Asser tells the story about how as a child Alfred won a prize of a volume of poetry in English, offered by his mother to the first of her children able to memorise it. This story may be true, or it may be a legend designed to illustrate the young Alfred's love of learning.
During the short reigns of his two eldest brothers, Æthelbald and Ethelbert, Alfred is not mentioned. However with the accession of the third brother, Ethelred, in 866, the public life of Alfred began. It is during this period that Asser applies to him the unique title of "secundarius", which may indicate a position akin to that of the Celtic tanist, a recognised successor closely associated with the reigning monarch. It is possible that this arrangement was sanctioned by the Witenagemot, to guard against the danger of a disputed succession should Ethelred fall in battle. The arrangement of crowning a successor as Royal prince and military commander was common among Germanic tribes such as the Swedes and Franks, with whom the Anglo-Saxons had close ties.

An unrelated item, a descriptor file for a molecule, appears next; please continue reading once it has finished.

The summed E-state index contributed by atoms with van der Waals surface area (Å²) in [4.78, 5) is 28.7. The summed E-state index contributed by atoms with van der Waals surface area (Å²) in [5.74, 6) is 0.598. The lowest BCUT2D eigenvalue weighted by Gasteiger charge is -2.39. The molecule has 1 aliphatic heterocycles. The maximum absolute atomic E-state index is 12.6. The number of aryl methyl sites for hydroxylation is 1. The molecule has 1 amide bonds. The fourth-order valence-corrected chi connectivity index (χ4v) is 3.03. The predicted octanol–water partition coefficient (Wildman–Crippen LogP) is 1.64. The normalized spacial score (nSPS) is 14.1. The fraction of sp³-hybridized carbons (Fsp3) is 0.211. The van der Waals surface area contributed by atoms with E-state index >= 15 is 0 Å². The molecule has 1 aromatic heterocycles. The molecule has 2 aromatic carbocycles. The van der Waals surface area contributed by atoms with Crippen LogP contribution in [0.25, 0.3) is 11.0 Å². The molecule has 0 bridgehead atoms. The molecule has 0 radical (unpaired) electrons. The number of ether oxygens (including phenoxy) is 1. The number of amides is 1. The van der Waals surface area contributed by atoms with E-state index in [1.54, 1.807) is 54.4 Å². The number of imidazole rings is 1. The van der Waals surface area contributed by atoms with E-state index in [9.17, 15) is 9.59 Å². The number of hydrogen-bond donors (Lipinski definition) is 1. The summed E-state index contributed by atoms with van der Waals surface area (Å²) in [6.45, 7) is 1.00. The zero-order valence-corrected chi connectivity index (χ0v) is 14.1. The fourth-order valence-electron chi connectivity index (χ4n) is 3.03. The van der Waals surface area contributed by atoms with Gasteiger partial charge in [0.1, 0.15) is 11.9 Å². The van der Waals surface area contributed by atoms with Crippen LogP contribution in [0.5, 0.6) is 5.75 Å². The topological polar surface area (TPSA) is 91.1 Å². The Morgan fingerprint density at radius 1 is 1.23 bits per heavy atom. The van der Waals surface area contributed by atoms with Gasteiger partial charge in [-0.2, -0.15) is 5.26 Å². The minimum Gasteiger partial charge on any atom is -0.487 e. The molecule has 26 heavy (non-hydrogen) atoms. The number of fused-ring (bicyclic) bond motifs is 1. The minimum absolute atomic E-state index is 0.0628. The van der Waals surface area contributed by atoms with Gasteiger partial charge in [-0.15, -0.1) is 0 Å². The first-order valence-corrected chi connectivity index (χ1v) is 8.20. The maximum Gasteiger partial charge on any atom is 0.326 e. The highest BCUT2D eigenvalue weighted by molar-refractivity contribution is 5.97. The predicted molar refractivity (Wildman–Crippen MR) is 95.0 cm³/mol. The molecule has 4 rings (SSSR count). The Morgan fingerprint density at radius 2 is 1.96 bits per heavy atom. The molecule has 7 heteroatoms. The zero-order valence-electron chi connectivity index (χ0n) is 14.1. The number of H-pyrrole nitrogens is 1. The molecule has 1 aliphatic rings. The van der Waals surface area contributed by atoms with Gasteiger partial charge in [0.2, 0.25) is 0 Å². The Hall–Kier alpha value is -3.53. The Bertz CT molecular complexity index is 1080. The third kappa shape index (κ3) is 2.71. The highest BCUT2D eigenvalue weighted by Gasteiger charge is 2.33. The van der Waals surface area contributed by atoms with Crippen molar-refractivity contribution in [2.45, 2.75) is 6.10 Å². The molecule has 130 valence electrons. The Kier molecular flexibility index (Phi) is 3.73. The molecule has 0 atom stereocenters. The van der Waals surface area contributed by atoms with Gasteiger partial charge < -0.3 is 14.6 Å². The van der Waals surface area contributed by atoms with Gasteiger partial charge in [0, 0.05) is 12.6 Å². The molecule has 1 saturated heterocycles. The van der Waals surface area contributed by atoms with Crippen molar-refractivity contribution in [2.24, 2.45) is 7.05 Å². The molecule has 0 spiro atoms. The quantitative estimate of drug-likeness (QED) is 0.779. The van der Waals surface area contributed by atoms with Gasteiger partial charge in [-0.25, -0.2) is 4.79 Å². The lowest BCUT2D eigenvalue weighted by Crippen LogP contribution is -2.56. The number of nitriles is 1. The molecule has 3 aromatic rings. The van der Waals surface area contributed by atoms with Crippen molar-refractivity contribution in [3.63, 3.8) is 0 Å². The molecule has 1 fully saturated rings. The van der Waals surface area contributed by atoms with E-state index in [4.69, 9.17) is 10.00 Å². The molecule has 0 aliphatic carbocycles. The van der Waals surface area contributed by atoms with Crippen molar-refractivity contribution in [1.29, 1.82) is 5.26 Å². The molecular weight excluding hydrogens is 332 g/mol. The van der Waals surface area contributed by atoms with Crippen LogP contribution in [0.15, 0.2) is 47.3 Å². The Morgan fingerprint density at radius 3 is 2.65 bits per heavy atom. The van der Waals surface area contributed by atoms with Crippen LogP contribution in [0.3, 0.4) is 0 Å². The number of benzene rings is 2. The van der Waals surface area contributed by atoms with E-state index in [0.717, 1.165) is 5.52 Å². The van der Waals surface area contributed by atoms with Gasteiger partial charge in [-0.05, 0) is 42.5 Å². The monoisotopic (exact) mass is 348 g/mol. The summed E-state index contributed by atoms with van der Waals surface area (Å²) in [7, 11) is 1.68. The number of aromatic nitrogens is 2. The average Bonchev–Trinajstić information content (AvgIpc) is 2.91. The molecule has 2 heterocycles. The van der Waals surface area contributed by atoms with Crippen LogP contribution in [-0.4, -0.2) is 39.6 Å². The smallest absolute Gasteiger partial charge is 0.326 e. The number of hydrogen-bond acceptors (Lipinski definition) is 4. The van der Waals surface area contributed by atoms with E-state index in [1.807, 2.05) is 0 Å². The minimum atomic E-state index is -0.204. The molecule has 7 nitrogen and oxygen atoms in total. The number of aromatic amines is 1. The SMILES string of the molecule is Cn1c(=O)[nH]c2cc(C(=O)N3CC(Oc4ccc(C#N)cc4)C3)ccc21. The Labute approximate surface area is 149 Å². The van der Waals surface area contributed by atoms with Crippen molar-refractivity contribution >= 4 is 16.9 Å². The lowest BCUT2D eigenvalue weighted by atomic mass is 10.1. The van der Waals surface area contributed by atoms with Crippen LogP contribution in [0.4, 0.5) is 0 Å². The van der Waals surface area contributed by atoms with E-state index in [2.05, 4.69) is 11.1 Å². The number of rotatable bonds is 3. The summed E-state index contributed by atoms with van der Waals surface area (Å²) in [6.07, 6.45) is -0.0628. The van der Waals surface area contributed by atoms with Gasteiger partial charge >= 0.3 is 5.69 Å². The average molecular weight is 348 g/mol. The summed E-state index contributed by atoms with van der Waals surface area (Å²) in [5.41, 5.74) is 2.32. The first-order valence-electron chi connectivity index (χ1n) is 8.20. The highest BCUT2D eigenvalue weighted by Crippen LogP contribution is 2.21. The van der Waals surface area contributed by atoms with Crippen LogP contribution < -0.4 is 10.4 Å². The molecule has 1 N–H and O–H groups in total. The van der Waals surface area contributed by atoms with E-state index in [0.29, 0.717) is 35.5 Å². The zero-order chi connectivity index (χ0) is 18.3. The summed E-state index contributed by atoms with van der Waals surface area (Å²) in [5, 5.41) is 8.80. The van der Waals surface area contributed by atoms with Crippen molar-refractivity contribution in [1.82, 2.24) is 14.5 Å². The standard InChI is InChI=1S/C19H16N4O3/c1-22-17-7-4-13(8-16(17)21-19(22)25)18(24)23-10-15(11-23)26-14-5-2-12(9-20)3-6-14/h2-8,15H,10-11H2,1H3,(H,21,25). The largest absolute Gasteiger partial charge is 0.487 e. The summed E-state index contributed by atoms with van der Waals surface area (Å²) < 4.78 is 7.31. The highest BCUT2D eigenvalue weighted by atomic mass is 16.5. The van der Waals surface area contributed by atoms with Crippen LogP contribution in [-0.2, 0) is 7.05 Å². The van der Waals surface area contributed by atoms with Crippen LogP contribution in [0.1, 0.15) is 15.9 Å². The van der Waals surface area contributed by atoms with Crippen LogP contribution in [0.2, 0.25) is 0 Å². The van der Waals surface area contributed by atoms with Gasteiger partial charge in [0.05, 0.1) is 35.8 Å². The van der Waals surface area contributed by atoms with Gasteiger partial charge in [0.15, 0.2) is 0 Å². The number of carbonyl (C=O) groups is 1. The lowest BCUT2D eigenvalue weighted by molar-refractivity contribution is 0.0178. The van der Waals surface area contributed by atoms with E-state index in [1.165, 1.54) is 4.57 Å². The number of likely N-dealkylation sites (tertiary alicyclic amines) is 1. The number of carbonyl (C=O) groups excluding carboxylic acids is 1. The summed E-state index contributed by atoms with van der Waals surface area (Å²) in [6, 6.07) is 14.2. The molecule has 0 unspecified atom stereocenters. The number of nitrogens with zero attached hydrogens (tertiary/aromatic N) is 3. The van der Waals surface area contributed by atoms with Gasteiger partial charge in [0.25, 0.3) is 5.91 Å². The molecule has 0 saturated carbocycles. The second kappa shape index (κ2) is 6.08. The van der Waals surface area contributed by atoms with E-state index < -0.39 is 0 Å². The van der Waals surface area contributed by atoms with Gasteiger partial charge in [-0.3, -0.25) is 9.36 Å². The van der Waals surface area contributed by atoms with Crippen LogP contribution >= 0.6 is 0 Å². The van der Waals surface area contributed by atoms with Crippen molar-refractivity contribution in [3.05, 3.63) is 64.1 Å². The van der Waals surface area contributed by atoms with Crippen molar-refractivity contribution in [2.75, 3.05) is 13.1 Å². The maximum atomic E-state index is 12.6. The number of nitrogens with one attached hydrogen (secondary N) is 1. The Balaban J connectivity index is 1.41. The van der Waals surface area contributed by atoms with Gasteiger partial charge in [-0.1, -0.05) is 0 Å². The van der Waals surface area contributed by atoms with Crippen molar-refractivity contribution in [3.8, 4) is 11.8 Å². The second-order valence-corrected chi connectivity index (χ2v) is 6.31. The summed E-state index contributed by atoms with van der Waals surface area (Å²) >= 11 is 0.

In 868, Alfred fought alongside his brother Ethelred, in an unsuccessful attempt to keep the invading Danes out of the adjoining Kingdom of Mercia. For nearly two years, Wessex was spared attacks because of the Danegeld Alfred paid the Vikings to leave him alone. However, at the end of 870, the Danes arrived in his homeland. The year that followed has been called "Alfred's year of battles". Nine martial engagements were fought with varying fortunes, though the place and date of two of the battles have not been recorded. In Berkshire, a successful skirmish at the Battle of Englefield, on December 31 870, was followed by a severe defeat at the Siege and Battle of Reading, on January 5 871, and then, four days later, a brilliant victory at the Battle of Ashdown on the Berkshire Downs, possibly near Compton or Aldworth. Alfred is particularly credited with the success of this latter conflict. However, later that month, on January 22, the English were again defeated at Basing and, on the following March 22 at the Battle of Merton (perhaps Marden in Wiltshire or Martin in Dorset) in which Ethelred was killed. The two unidentified battles may also have occurred in between.